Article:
How to Calculate Average Total Cost

How to Calculate Average Total Cost

Average total cost (i.e. ATC) is defined as the sum of all production costs divided by the quantity of output produced. That is, it measures how much a firm has to spend on each unit of output it produces. This concept is extremely important to understand how firms set prices and how they compete with each other. Thus, if you are studying economics, chances are you’ll have to calculate ATC sooner than later. Fortunately, that’s a pretty straightforward process. We can calculate the average total cost by following three simple steps: (1) find total quantity, (2) calculate total cost, and (3) divide total cost by total quantity.

1) Find Total Quantity

First of all, we need to find the quantity of output (Q). Q represents how much of a good or service a company is producing and attempting to sell on the market. In many cases, the correct value for Q will be provided as part of the problem you are trying to solve. If not, then you may have to obtain Q by carrying out profit maximization first. For now, we’ll assume that Q is provided.

To give an example, let’s say you own an Italian restaurant, called Best Pizza. Next month, you plan to sell exactly 1,000 pizzas. Thus, the quantity of output Q is equal to 1,000. No complicated calculations needed here.

Note that while total quantity usually has the abbreviation of a capital Q, it sometimes appears as a lowercase q. This might happen in problems or models where the goal is to emphasize the fact that the company is small.

2) Calculate Total Cost

The next step is to find the total cost of production. Total cost (TC) is made up of two parts: fixed cost and variable cost. Fixed cost (FC) is fixed and constant just as the name suggests. It remains the same no matter what quantity of output is being produced. Meanwhile, variable costs (VC) increase as quantity rises. That means, higher output results in higher variable costs. To compute total cost, we simply need to add up fixed costs and variable costs, i.e. TC = FC + VC.

With that being said, let’s revisit our Best Pizza case. To run this restaurant you have to pay rent. This is an example of a fixed cost (at least in the short run). Assume your monthly rent is USD 2,500. You’ll have to pay that amount regardless of the number of pizzas you sell. Meanwhile, you also have to buy ingredients to make pizza (flour, water, cheese, etc.). These are variable costs. For the sake of this example, we’ll assume that the ingredients needed for one pizza cost exactly USD 2.00 and there are no other fixed costs than the rent you pay. Thus, if you plan to sell 1,000 pizzas, your variable costs will add up to USD 2,000 and total cost is USD 4,500 (i.e. 2,500 + 2,000).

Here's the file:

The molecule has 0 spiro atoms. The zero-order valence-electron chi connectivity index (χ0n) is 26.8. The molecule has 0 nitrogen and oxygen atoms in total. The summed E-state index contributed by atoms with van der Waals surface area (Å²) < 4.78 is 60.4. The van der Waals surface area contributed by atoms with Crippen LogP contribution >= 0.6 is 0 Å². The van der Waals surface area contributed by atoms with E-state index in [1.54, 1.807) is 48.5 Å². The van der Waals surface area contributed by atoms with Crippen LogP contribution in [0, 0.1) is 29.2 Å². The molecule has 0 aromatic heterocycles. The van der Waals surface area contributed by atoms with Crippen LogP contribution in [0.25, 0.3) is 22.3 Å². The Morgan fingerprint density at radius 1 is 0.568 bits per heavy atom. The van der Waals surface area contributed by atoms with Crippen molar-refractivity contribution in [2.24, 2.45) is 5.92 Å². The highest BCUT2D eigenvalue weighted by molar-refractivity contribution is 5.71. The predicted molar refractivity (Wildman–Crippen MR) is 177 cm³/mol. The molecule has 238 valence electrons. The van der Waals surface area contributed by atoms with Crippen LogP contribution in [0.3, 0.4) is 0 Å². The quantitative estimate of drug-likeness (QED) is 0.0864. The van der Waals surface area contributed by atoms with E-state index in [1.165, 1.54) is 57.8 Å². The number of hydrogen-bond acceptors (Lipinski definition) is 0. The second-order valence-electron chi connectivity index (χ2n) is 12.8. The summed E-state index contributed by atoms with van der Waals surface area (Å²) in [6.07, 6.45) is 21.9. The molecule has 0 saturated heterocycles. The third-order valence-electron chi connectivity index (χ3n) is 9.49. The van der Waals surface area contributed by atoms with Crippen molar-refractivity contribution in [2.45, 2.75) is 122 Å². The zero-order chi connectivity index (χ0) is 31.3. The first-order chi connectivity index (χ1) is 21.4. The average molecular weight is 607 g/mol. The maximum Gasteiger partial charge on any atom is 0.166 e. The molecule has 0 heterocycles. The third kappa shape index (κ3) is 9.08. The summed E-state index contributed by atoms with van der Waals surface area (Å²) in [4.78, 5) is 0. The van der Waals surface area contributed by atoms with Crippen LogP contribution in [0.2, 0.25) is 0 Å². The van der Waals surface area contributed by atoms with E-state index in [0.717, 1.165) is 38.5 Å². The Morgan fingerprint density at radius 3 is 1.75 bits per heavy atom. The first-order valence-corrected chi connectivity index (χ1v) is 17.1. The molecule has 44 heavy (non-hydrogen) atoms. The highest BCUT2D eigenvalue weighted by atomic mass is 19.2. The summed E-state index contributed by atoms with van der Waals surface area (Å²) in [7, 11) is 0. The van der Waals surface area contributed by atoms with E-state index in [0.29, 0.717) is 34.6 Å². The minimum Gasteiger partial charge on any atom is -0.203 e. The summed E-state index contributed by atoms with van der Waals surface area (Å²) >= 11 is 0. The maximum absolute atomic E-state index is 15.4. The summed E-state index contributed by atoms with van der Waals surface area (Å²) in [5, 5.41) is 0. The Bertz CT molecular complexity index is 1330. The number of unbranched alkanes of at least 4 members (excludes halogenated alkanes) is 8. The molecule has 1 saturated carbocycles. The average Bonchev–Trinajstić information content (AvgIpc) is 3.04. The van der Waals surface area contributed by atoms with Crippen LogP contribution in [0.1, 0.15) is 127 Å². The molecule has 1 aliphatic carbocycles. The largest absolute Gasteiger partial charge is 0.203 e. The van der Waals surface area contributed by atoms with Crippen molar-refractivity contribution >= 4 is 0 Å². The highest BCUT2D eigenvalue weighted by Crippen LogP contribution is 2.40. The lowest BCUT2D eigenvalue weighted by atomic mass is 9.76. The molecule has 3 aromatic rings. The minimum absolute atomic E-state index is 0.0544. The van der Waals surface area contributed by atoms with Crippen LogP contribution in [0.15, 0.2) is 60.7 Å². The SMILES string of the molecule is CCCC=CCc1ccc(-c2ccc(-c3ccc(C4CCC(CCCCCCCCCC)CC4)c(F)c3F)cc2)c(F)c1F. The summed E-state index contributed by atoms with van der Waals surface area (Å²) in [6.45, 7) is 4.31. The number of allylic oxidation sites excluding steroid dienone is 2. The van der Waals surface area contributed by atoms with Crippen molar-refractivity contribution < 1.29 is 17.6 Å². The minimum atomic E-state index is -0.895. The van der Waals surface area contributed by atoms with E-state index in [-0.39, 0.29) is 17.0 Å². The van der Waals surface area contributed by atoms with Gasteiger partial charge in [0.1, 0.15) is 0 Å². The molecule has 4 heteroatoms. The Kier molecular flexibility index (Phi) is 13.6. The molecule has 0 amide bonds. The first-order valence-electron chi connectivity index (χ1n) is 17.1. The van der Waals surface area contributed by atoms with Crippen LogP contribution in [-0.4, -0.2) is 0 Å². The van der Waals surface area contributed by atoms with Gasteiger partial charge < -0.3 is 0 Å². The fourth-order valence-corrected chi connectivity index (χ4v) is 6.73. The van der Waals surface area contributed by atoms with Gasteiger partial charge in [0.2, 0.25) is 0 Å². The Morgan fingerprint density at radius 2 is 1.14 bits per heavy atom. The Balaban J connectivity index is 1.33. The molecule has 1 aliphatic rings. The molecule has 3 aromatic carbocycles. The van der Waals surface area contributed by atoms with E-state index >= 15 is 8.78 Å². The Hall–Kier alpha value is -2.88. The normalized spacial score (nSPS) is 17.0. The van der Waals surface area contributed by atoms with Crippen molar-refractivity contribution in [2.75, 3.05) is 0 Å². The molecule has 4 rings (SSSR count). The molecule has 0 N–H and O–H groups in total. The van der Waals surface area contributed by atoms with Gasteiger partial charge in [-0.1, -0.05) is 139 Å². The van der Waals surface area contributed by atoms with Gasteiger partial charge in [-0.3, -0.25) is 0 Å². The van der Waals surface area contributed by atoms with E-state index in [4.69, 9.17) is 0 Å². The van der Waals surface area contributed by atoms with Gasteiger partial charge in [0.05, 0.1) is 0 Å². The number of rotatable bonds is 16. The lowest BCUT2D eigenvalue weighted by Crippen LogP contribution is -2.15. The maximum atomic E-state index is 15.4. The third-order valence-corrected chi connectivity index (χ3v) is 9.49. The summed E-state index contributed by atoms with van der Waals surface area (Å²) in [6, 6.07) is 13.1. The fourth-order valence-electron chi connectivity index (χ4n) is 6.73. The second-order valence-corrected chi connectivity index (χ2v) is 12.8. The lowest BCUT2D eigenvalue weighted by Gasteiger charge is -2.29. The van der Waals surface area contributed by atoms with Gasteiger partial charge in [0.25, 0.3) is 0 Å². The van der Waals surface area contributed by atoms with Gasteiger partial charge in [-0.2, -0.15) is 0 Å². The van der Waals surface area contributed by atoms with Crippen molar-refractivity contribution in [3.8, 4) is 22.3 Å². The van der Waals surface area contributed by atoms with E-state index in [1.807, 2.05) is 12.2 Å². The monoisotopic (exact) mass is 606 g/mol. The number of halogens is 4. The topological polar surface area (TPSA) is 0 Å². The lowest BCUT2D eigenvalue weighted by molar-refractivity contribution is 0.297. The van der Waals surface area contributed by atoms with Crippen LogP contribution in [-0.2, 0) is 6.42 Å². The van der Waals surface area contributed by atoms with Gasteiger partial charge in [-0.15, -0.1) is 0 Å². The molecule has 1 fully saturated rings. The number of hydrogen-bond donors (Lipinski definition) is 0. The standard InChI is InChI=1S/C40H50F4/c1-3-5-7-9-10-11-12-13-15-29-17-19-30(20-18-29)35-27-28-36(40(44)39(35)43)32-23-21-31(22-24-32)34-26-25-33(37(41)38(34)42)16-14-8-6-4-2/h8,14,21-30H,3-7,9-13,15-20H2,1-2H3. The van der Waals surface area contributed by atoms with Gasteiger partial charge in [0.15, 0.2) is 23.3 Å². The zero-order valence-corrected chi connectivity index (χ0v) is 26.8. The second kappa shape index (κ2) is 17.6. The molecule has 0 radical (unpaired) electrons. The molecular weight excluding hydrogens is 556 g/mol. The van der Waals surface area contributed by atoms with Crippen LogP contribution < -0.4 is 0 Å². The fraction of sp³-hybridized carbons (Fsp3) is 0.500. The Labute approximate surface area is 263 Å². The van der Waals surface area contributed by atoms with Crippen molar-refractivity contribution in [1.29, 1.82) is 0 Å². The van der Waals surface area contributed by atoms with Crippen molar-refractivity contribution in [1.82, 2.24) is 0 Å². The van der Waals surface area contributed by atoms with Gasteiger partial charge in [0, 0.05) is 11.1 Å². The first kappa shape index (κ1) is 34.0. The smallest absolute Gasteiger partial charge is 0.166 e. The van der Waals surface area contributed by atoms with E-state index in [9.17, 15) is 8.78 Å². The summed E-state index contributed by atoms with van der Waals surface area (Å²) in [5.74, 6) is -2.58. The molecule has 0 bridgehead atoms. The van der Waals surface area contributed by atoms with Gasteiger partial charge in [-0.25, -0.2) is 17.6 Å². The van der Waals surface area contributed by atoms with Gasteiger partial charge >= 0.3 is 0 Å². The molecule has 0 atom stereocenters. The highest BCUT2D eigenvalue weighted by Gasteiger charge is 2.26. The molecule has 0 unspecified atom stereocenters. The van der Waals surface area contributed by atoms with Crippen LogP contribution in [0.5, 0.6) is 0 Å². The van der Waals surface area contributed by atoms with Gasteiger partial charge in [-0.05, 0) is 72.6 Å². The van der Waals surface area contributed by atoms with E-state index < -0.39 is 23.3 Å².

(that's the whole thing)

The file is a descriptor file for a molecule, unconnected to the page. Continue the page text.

3) Divide Total Cost by Total Quantity

Finally, we can calculate the average total cost by dividing total costs by total quantity (i.e. ATC = TC/Q). This step is necessary because we are looking for the average total cost, i.e. the cost per unit. As mentioned above, this value is critical for companies when it comes to pricing decisions. If they sell their products at a price below ATC they will incur a financial loss.

To illustrate this, let’s calculate ATC for Best Pizza. By now we know that Q = 1,000 and TC = USD 4,500. If we plug these numbers into the formula above we find that ATC = USD 4.50 (i.e. 4,500/1,000). That means, for your target level of output the average cost of one pizza will be USD 4.50. So to make a profit, you will need to sell your pizzas at a price higher than USD 4.50. If you sell it for less than that, you will essentially lose money.

Please note that ATC may vary as the level of output changes. This has to do with increasing or decreasing marginal costs. This is explained in more detail in our post on how to calculate marginal cost.

In a Nutshell

Average total cost (i.e. ATC) is defined as the sum of all production costs divided by the quantity of output produced. It describes the cost per unit of output. To calculate ATC, we can follow a three-step process: (1) Start by finding the quantity Q, which is the number of units the company is producing. (2) Calculate total cost by adding fixed cost and variable cost together. (3) Divide total cost by total quantity to obtain ATC.

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